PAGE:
Unfortunately the same cannot be said of the 85kW Cooper with the CVT automatic.

Using the "manual" shift mode with six nominated "ratios" does little to improve the experience as the box is more interventionist than US foreign policy.

It changes up without being asked and resists changing down even when requested.

Steering and handling remain sharp. There is still a slight propensity for push understeer if too aggressive with the wheel input – but it does take quite gross movements to induce it.

The rear seating positions have been compromised, presumably squeezed to make room for the workings of the automatic folding roof.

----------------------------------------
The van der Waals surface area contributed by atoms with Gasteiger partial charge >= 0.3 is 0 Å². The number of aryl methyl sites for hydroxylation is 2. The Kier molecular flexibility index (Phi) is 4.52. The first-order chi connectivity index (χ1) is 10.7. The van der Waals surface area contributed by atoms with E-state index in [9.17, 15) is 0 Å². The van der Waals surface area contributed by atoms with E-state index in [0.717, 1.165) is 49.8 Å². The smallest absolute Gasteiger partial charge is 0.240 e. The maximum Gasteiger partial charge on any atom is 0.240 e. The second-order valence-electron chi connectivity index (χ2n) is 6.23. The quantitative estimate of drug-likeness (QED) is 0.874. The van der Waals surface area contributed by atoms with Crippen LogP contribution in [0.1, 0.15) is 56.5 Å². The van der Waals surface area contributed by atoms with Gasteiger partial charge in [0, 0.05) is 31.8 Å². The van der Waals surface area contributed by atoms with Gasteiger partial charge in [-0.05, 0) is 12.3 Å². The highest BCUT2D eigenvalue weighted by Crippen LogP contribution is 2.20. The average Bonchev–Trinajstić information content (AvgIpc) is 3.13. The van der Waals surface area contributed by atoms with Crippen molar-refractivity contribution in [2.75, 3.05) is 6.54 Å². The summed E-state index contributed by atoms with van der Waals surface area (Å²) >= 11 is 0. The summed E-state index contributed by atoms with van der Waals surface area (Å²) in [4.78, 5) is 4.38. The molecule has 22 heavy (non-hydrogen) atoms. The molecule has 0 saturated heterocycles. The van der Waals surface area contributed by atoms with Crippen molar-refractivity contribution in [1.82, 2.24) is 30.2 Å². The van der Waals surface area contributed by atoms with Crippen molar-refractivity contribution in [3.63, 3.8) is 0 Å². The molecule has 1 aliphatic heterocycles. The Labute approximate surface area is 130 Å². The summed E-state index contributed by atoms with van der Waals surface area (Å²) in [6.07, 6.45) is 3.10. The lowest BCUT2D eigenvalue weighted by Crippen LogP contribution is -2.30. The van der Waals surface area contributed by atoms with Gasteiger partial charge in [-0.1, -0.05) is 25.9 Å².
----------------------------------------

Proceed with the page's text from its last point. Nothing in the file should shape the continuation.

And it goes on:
The upshot is that rear-seat passengers have been forced to sit at a rather awkward angle by the intrusion into the outsides of theseat space.

For a single-layer roof the Cabrio's cloth-top is a benchmark.

Wind noise is at a minimum, the fit is drum-tight and there was no noticeable stretch or drumming of the roof on the launch vehicles driven.

Operation is a simple one-button affair with no manual catches to release.

The first 400mm of the roof travel is a slide rearwards, opening up what MINI calls the "integrated sunroof".

While that operation can be done at up to 120km/h the folding and storage of the remainder requires the car to be stationary for about 15 seconds.

With the roof down, wind buffeting is not a major issue, at least for the front-seat occupants – an advantage of the (relatively) huge upright windscreen.

To aid loading of the boot the rear skirt of the roof can be lifted when the tailgate is dropped, providing a quite large opening for difficult-sized objects.